Please Explain??

By Emmanuel Narokobi

Well looks like allot of questions being asked lately about the Somare’s. I’ll just cut and paste the articles so you can read them:


By Peter Michael

November 05, 2008 11:00pm

PNG Prime Minister Sir Michael Somare and his son Arthur have been asked to explain how they obtained a luxury inner-city unit and a new $685,000 beach house.

Documents have emerged linking the PNG Grand Chief and his powerbroker son to the real estate.

PNG’s anti-corruption watchdog, the Opposition Leader Sir Mekere Morauta, and former finance minister Bart Philemon yesterday said it had to be asked where the money had come from.

Ombudsman Commission legal counsel Vergil Narokobi, one of the top three most senior officials with the anti-corruption watchdog, said they would investigate.

“It is quite possible it is legitimate,” Mr Narokobi said.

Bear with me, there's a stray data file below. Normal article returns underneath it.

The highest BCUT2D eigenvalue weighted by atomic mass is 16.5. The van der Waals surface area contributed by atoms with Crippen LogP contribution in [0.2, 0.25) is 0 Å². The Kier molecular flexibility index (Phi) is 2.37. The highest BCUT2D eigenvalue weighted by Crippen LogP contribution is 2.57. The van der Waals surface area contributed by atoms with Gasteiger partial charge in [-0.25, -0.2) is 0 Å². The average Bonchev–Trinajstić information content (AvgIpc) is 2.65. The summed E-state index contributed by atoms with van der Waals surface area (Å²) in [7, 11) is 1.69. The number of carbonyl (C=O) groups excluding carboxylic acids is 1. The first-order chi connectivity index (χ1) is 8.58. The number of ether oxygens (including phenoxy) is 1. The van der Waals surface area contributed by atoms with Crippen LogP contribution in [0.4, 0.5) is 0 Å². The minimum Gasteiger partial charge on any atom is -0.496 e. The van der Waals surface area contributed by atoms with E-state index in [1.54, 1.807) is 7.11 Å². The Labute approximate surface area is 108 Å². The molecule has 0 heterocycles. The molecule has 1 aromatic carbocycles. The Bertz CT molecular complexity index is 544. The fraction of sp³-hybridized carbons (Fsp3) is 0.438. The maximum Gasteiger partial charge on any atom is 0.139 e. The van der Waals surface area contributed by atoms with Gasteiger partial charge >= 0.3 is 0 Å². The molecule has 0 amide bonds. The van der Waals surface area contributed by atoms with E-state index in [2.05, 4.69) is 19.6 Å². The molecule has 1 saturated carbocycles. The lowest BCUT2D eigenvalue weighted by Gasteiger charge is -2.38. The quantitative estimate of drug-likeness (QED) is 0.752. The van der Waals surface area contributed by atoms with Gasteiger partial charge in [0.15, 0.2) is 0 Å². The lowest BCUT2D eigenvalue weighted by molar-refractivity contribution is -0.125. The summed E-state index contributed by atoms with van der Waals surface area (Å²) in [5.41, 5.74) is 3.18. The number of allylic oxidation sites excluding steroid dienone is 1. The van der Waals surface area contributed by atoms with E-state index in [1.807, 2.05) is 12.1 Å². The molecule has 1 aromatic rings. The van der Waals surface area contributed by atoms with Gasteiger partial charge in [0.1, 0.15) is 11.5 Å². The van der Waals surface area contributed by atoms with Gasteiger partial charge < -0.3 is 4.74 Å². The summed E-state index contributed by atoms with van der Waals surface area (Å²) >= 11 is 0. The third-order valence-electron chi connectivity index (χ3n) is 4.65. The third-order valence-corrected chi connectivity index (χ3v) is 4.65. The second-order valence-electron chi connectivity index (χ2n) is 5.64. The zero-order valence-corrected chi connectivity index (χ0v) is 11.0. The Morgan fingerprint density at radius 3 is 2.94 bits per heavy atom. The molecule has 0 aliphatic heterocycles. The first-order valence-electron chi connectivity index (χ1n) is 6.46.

“We will look to see if there were any breaches of the leadership code.

“To afford such luxuries it is not something ordinary Papua New Guineans can do. It is a situation of unfairness, but that is my own personal view.

“We have to give them the benefit of doubt. On the face of it we will respect our leaders until the contrary is shown.”

Documents obtained by The Courier-Mail show Sir Michael obtained a $349,000 three-bedroom executive-style apartment with private plunge pool in inner-city Cairns in April last year, in a deal brokered by a Gold Coast lawyer.

Two months ago, Arthur Somare, who is PNG’s State Enterprise Minister and a political heavyweight, bought a $685,000 four-bedroom home with his wife at Trinity Beach.

Mr Somare, who plans to move his family to Australia to live, has just sealed a US$20 billion deal over access to PNG’s liquid natural gas reserves with a consortium from the Middle East.

Cairns builder Michael Case, who sold the house to Mr Somare in August, said: “He is a fabulous guy, everything was done above board.”